Prime Minister Theresa May began a day of meetings with foreign
leaders aimed at strengthening the U.K.’s future trade ties as
domestic opposition to her Brexit deal mounted.
May met early on Saturday with Australian Prime Minister Scott
Morrison and Japan’s Shinzo Abe at the Group of 20 summit in
Buenos Aires. Both offered their support for the agreement she
reached with the European Union on Sunday, setting the terms
for Britain’s departure from the bloc, and praised her
leadership. She’s due to meet later with her counterparts from
Chile, Canada and Turkey.
Back in Britain, the premier was hit by the resignation of
Science Minister Sam Gyimah, who slammed her Brexit deal in a
lengthy Facebook post, while Culture Secretary Jeremy Wright
appeared to go off-message, suggesting that if Parliament
rejects May’s agreement with the EU, it could lead to a second
referendum. That’s something May has said won’t happen on her
watch. Wright told BBC radio on Saturday that people rejecting
May’s deal should compare it to the alternatives, and not an
“idealized” vision of Brexit.
The alternatives “don’t look attractive,” he said. “They are
essentially either we leave with no deal which would have
serious economic consequences, or we say to the British public:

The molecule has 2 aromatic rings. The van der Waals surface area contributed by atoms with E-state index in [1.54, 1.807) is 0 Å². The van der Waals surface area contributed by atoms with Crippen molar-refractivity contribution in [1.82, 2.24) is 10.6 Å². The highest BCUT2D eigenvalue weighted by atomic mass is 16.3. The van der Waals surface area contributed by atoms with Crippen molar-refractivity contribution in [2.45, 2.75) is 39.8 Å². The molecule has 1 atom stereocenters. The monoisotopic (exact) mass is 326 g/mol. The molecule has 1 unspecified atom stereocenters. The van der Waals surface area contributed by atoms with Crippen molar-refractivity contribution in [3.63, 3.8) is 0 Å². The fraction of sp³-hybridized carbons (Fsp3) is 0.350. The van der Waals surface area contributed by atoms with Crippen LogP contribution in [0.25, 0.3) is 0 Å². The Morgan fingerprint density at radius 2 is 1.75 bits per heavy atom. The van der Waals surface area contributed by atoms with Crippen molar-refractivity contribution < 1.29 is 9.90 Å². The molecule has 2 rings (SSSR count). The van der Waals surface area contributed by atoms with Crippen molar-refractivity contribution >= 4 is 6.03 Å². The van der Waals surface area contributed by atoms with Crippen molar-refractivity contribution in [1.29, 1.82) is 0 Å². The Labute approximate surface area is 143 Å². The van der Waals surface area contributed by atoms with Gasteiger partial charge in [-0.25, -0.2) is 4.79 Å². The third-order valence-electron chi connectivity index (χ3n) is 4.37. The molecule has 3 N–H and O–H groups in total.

‘I’m sorry you got it wrong, you’re going to have to do it
again,’ which I think would have serious democratic
U.K. lawmakers are set to vote on May’s Brexit package on Dec.
11, and all the signs are she’s heading for a large defeat. All
opposition parties say they’ll oppose it, as do her allies in
Northern Ireland’s Democratic Unionist Party, and about 100
members of her own Conservatives.
Brexit-supporting Tories have been the most vociferous
antagonists of the deal, which they say would turn Britain into
a “vassal” state of the EU. Gyimah — the 22nd ministerial
resignation since last year’s election — swells the growing
ranks of pro-European Conservatives voicing displeasure, with
many calling for a second referendum, or People’s Vote to
resolve the issue.
“We shouldn’t dismiss out of hand the idea of asking the people
again what future they want, as we all now have a better
understanding of the potential paths before us,” Gyimah wrote.
Under May’s deal, Britain has “surrendered our voice, our vote
and our veto.”
May herself has stuck rigidly to the line that she can win the
parliamentary vote, and refused to tell reporters traveling
with her to Buenos Aires whether she had a plan B. She’s
counting on the support of foreign leaders to buttress her
case, with a message that rejection of the deal would put
voters’ jobs at risk.
Both Abe and Morrison paid tribute to May’s leadership and
expressed optimism about future trade ties. The Japanese leader
issued an appeal for May “to avoid no deal as well as to ensure
transparency, predictability as well as legal stability in the
On Friday, May held a controversial meeting with Saudi Crown
Prince Mohammed Bin Salman, who’s under fire over the kingdom’s
killing of columnist Jamal Khashoggi. It was the sole bilateral
meeting that May’s office didn’t invite the U.K. press to, only
offering reporters a single official photo of a stony-faced May
sitting a short distance from the prince. The damage-limitation
effort was thwarted by the Saudis, who invited a camera crew in
to film the two shaking hands.